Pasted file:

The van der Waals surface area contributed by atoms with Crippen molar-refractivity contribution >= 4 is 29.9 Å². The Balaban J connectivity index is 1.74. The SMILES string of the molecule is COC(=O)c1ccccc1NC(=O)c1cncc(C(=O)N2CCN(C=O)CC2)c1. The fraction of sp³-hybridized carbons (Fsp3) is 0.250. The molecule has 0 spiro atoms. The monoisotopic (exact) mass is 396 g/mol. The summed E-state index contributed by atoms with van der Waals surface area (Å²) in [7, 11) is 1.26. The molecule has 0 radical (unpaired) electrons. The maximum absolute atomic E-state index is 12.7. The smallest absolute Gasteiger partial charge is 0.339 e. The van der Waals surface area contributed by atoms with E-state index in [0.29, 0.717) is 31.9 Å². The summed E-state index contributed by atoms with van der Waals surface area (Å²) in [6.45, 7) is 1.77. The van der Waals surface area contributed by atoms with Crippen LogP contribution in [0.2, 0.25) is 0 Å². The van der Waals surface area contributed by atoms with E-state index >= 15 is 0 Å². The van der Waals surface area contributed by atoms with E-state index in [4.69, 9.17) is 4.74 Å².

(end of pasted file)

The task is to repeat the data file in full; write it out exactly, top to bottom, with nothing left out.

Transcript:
The van der Waals surface area contributed by atoms with Crippen molar-refractivity contribution >= 4 is 29.9 Å². The Balaban J connectivity index is 1.74. The SMILES string of the molecule is COC(=O)c1ccccc1NC(=O)c1cncc(C(=O)N2CCN(C=O)CC2)c1. The fraction of sp³-hybridized carbons (Fsp3) is 0.250. The molecule has 0 spiro atoms. The monoisotopic (exact) mass is 396 g/mol. The summed E-state index contributed by atoms with van der Waals surface area (Å²) in [7, 11) is 1.26. The molecule has 0 radical (unpaired) electrons. The maximum absolute atomic E-state index is 12.7. The smallest absolute Gasteiger partial charge is 0.339 e. The van der Waals surface area contributed by atoms with E-state index in [0.29, 0.717) is 31.9 Å². The summed E-state index contributed by atoms with van der Waals surface area (Å²) in [6.45, 7) is 1.77. The van der Waals surface area contributed by atoms with Crippen LogP contribution in [0.2, 0.25) is 0 Å². The van der Waals surface area contributed by atoms with E-state index >= 15 is 0 Å². The van der Waals surface area contributed by atoms with E-state index in [4.69, 9.17) is 4.74 Å².